By Anis Ramli
An engaged workforce is a valuable resource to any organisation. Highly engaged employees are aligned with company’s goals, driven and dedicated beyond their work. They are the greatest asset for a business. “In a challenging time like now, highly engaged employees are the ones who will help steer the company out of the crisis and bounce back quickly”, said Dato’ Hamidah Naziadin, Group Chief People Officer, CIMB, at MIA’s webinar on “Apart Together: How do we engage our employees in this challenging time?”.
However, as the world stays indoors and working remotely becomes the new norm, engaging our employees becomes more challenging. How then can organisations reset relations with workers to boost morale and preserve productivity?
“It is all about building emotional connection with your employees,” said Dato’ Hamidah. “getting the caring culture right and communications ongoing is even more critical in these times of crisis. Dialogues need to continue to protect jobs, motivate employees and ensure businesses move forward.” During pre-COVID times, employee engagement was in a way easier to execute as people and teams took part in regular meetings, team building, breakout sessions and met up over lunch or coffee. Now, as we are socially distant, how can one be out of sight but remain at the top of mind?
Go back to basics. At the root of it all, we are human beings, and we respond to kindness and empathy. Employees gravitate to employers who care for them and the community. Here are four best practices suggested by Dato’ Hamidah that any organisation can adopt:
Put Employee Wellness at the top of mind: LinkedIn and social media feeds today are full of contents on the perils of working under the current circumstance, which can include a fear of their health and safety for those who are in essential services and are required to work in the office like CIMB employees. For those who are working from home, social isolation, and the difficulty of multi-tasking may bring demotivation and depression. To help manage these new challenges facing employees, it is critical that organisations must act quickly to help create psychological safety and a sense of community. “At CIMB, for instance, we acted immediately to address the medical concerns of our staff. In the event any of our staff is tested positive for COVID-19, we will cover the testing and home sanitisation expenses for his/her family members while the employee is being treated. We also provide care packages for those who are required to work in office.” said Dato’ Hamidah. Companies can also set up an internal process to check in on staff when they or their loved ones are sick and empower them with the necessary support and tools needed to stay productive and healthy working remotely.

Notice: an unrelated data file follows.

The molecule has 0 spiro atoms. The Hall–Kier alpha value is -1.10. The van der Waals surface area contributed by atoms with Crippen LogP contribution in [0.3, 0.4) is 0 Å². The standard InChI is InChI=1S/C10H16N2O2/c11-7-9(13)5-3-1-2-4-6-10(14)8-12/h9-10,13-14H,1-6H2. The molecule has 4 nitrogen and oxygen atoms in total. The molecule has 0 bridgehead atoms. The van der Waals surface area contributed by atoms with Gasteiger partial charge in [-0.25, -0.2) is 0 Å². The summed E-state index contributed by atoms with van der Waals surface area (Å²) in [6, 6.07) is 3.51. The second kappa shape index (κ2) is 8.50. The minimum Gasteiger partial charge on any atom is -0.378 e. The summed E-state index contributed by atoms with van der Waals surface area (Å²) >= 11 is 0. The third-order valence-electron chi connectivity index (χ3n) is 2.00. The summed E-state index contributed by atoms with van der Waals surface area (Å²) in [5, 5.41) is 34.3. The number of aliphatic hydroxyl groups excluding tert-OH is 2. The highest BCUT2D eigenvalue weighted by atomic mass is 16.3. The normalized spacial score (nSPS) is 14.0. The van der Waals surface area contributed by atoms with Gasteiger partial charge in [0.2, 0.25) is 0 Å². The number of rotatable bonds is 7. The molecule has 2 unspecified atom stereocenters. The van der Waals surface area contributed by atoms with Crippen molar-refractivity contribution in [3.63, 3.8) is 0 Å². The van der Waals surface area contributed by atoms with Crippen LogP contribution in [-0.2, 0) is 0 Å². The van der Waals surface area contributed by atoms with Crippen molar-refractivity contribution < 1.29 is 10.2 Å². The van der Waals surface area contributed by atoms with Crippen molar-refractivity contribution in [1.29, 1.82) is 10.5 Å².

Maintain communications AND be innovative: Technology has made teleworking seamless. But all work and no play make Kiah, Lim and Muthu burnt out and fatigued. So, organisations need to make the effort to leverage on these tools for purposes other than work. “We use teleconference and virtual meets to do more than just discuss work or actionable ideas. We also connect with our staff on the fun stuff, like organising contests and challenges,” said Dato’ Hamidah. Other trends that are taking off are playing virtual social networking games that promote camaraderie, such as houseparty and skribbl.io. This not only helps connect people, but breaks down the monotony of working alone and being socially distant.
Build a sense of purpose: Being socially isolated impacts mental well-being. One way to make employees feel more valued is to empower them to help others. Volunteering and giving back can be done in non-traditional ways that do not require physical presence. Virtual volunteering has become the norm, as is virtual gifting.
Strategise and modify in a reliable manner: As with preparations for work from home, companies can communicate their response to return-to-office preparations in a reliable manner. Promptly address support for specific changes to the physical work environment for staff who return to work physically. Communicating the company’s health and hygiene practices give returning workers peace of mind. For example, MIA did this very clearly through its issuance of statements and online announcements of its back-to-work SOPs.
Leadership a critical success factor: Amongst the above, Dato’ Hamidah emphasised the key success factor also lie with leadership. Leaders in the new normal must be creative and innovative, trusting and empowering. More importantly, each and every one of us must realise the leader in us – that we ought to take charge, turn problems into opportunities, contribute our values to our organisation.